Star players like Raheem Sterling have encountered horrific racism. A qualifying match in Bulgaria in 2019 had to be stopped. Sterling and team-mate Marcus Rashford have often been booed during matches. And both have been vocal about social media abuse and unfair treatment by the media. Raheem Sterling has bravely spoken out about some of the unfair treatment:
The wonderful fact is that this team really does represent what it is to be English today. They represent Englishness and belonging. The charity International Rescue Committee shared an image about the team showing that 8 out the 11 players have at least one parent or grandparent born overseas.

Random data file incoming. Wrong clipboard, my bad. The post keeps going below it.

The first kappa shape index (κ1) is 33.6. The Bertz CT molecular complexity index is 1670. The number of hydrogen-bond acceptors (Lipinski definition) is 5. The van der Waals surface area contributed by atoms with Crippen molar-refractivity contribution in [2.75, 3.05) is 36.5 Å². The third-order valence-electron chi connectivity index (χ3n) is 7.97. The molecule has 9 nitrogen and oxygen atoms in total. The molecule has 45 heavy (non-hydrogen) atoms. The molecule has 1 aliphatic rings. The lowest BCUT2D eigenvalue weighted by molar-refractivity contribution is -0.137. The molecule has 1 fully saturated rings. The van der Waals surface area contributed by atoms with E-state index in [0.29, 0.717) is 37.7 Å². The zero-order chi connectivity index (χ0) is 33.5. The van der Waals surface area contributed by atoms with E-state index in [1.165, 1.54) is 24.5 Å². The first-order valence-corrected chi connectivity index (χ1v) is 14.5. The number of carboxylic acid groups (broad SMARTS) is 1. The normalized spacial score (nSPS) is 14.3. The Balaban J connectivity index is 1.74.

They inspire those of us from immigrant backgrounds to embrace being English and to be proud to support the team. Sport does have a way of doing that. And it is especially needed for a country that has been so divided in recent years.
In many ways, it feels like a lifetime ago that we proudly celebrated ‘Super Saturday’ in the 2012 Olympics and cheered Mo Farah with his flag draped around his shoulders. Yet Summer 2021 marks a time where we can feel this pride again through this inspirational team.
Voice and impact
These football players do so much more than play the game well. Many of them come from really tough beginnings, and they use their voices to make a real difference. Raheem Sterling’s It Was All A Dream piece about his childhood shows how tough life was for him. He has used his wealth to set up a foundation to help disadvantaged children.